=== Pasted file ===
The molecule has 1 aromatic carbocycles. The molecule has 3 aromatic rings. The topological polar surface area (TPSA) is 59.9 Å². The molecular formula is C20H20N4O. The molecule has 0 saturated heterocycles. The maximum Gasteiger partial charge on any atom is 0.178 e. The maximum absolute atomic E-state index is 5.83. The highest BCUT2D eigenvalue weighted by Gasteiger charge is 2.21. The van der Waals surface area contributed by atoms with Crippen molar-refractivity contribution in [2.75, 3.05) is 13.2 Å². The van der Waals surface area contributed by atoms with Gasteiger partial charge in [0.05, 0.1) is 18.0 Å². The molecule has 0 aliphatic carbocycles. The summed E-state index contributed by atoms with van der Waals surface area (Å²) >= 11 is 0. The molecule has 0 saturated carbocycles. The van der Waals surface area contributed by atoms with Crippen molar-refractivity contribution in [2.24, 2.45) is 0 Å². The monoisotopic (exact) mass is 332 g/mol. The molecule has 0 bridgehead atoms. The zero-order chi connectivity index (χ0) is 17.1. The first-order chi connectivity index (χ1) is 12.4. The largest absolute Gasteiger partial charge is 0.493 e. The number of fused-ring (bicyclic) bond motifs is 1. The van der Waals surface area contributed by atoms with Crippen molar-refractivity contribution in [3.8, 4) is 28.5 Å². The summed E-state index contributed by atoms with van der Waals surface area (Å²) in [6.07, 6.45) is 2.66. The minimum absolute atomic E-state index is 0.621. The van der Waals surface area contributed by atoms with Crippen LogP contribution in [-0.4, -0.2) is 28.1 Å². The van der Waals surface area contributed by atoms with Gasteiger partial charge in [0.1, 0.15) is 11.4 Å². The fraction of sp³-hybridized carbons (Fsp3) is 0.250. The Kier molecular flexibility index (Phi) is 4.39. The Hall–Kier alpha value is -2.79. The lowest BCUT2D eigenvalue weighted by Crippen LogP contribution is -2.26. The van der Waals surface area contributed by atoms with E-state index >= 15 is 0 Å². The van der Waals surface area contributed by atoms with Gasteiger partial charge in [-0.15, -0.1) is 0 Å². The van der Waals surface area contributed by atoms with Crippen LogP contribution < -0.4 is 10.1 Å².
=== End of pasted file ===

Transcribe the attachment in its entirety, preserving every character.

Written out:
The molecule has 1 aromatic carbocycles. The molecule has 3 aromatic rings. The topological polar surface area (TPSA) is 59.9 Å². The molecular formula is C20H20N4O. The molecule has 0 saturated heterocycles. The maximum Gasteiger partial charge on any atom is 0.178 e. The maximum absolute atomic E-state index is 5.83. The highest BCUT2D eigenvalue weighted by Gasteiger charge is 2.21. The van der Waals surface area contributed by atoms with Crippen molar-refractivity contribution in [2.75, 3.05) is 13.2 Å². The van der Waals surface area contributed by atoms with Gasteiger partial charge in [0.05, 0.1) is 18.0 Å². The molecule has 0 aliphatic carbocycles. The summed E-state index contributed by atoms with van der Waals surface area (Å²) >= 11 is 0. The molecule has 0 saturated carbocycles. The van der Waals surface area contributed by atoms with Crippen molar-refractivity contribution in [2.24, 2.45) is 0 Å². The monoisotopic (exact) mass is 332 g/mol. The molecule has 0 bridgehead atoms. The zero-order chi connectivity index (χ0) is 17.1. The first-order chi connectivity index (χ1) is 12.4. The largest absolute Gasteiger partial charge is 0.493 e. The number of fused-ring (bicyclic) bond motifs is 1. The van der Waals surface area contributed by atoms with Crippen molar-refractivity contribution in [3.8, 4) is 28.5 Å². The summed E-state index contributed by atoms with van der Waals surface area (Å²) in [6.07, 6.45) is 2.66. The minimum absolute atomic E-state index is 0.621. The van der Waals surface area contributed by atoms with Crippen LogP contribution in [-0.4, -0.2) is 28.1 Å². The van der Waals surface area contributed by atoms with Gasteiger partial charge in [0.1, 0.15) is 11.4 Å². The fraction of sp³-hybridized carbons (Fsp3) is 0.250. The Kier molecular flexibility index (Phi) is 4.39. The Hall–Kier alpha value is -2.79. The lowest BCUT2D eigenvalue weighted by Crippen LogP contribution is -2.26. The van der Waals surface area contributed by atoms with E-state index >= 15 is 0 Å². The van der Waals surface area contributed by atoms with Gasteiger partial charge in [-0.15, -0.1) is 0 Å². The van der Waals surface area contributed by atoms with Crippen LogP contribution < -0.4 is 10.1 Å².